If Super Bowl LIII was the 2018 Georgia Gubernatorial Race

Imagine this. You turn on your TV, like many of us did this past weekend to watch Super Bowl LIII, but as the game kicks-off, you notice something strange. Tom Brady runs onto the field, but instead of a New England Patriots jersey, he is wearing a referee shirt. This means that in addition to leading his teams he is also responsible for overseeing the game and deciding who wins. That feeling is what many Georgians felt this past election season, as one of the two major party candidates for Georgia’s governorship, also served as the Secretary of State, the person responsible for officiating the election.

Stacey Abrams(left)and Brian Kemp(right). Credit: AP Photos/John Amis.

The 2018 Georgia Governor’s race gained national attention. The election was historic in nature. Stacey Abrams became the first black woman to become a major party candidate for governor. Secretary of State and gubernatorial candidate Brian Kemp sparked controversy for refusing to recuse himself from his appointed position. Kemp was appointed in 2010. He held the responsibility of supervising elections, supervising voter registrations, and maintaining voter logs in the state. During the race, he maintained that he was able to fully and fairly carry out his responsibility of being Secretary of State while also being a gubernatorial nominee. As a result, Kemp received calls to step down from his duties as SOS from his opponents, voting rights groups, and most notably Former President Jimmy Carter. President Carter penned a letter to Kemp, in which he stated,” in order to foster voter confidence in the upcoming election, which will be especially important if the race ends up very close, I urge you to step aside and hand over to a neutral authority the responsibility of overseeing the governor’s election.” The letter further galvanized those who believed Kemp’s stepping down would foster more faith in our electoral system. Carter continued, “This would not address every concern, but it would be a sign that you recognize the importance of this key democratic principle and want to ensure the confidence of our citizens in the outcome.”

The Georgia gubernatorial election raised an ethical question rather than a legal one. There is no law on the books that bars a secretary of state from running for the governorship. The problem arises because there should be. There should be a law barring any secretary of state, no matter what party, to actively run in a race they are responsible for administrating. This is because there is no way for any secretary of state to regulate an election that they have a personal stake in without bias.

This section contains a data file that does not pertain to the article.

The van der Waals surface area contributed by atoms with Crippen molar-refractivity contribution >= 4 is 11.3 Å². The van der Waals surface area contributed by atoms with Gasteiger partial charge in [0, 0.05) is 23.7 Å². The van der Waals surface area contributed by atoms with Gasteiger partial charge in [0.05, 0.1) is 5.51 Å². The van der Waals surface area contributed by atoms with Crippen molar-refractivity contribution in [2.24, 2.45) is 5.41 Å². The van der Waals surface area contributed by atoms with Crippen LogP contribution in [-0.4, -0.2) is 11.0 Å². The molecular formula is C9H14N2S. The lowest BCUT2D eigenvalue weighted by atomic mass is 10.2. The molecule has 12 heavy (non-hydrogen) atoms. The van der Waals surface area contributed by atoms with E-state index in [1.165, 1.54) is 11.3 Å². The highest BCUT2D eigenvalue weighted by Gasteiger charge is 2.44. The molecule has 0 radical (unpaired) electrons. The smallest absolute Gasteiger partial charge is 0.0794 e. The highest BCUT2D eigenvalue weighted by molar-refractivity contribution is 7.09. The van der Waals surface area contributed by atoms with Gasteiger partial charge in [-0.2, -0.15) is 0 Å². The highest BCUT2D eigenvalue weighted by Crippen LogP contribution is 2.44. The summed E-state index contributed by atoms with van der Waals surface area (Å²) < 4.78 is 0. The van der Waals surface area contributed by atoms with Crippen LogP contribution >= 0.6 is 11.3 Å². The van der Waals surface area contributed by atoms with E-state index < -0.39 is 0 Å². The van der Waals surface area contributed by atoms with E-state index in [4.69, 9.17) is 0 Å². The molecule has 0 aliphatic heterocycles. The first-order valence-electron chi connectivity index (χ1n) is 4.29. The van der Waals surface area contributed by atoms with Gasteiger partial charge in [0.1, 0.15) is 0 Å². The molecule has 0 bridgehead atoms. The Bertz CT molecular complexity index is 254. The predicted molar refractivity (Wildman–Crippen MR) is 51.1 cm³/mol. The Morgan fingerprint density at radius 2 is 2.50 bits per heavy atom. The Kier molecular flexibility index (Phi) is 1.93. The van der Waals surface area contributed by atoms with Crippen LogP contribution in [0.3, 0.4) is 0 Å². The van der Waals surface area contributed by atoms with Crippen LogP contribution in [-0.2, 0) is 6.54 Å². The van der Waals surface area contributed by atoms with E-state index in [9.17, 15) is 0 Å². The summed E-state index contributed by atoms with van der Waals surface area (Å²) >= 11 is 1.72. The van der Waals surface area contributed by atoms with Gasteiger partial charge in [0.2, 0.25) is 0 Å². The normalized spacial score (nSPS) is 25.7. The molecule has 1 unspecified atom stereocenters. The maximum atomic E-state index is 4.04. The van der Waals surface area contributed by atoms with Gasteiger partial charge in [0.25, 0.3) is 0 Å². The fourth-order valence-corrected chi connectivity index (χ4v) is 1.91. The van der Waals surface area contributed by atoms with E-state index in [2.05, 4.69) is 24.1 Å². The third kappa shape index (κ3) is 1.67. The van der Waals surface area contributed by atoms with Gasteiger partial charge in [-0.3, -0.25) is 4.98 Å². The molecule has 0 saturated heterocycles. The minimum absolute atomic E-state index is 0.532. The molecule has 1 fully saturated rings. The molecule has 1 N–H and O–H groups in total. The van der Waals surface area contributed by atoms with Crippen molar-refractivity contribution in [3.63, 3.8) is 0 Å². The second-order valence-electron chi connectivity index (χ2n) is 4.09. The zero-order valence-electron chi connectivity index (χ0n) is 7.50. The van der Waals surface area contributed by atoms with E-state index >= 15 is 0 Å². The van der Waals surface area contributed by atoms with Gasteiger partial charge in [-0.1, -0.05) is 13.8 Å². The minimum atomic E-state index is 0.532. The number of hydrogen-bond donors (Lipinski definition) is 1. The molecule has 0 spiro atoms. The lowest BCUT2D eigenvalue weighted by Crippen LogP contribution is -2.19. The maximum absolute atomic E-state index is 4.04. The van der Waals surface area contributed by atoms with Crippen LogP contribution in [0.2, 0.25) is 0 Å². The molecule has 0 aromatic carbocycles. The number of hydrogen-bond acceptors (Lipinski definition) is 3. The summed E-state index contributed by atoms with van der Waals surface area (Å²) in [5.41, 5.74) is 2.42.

The idea of recusing yourself from elected duties is a tradition in the American political system. In fact, Brian Kemp came into office, ironically, when his predecessor Karen Handel stepped down from her position in order to mount her own campaign for governor. In Florida, the outgoing governor and incoming Senator Republican Rick Scott, recused himself from certifying the election in both 2014 and in this past election, to ensure the absence of bias. Other branches of government also follow this tradition. For example, in the judicial branch, judges have a duty to recuse themselves from cases where they have a conflict of interest, or they risk punishment and disbarment. These rules are made to ensure that rulings are made fairly for all parties involved.

Every few years the National Football League adds new rules and regulations. These establish fairness and safety for everyone who steps on the field. We need to apply those same principles to our electoral system. Everyone deserves a fair election. We need to push for policy that ensures our democracy is healthy and ethical. There is no true democracy where a candidate can count his own votes, just like there is no fair game when the quarterback can throw flags on the play.

About the Author

Evan Malbrough is currently a student and Vote Everywhere Ambassador at Georgia State University, where he majors in Public Policy with a focus on Governance and a minor in Cello Performance. In the summer of 2017, Evan became a research fellow for the Department of Defense under the Assistant Secretary of Defense for Readiness. Evan served as the 2017-2018 president of the Young Democrats of Georgia State University. He also works as a professional Cellist in the Atlanta area.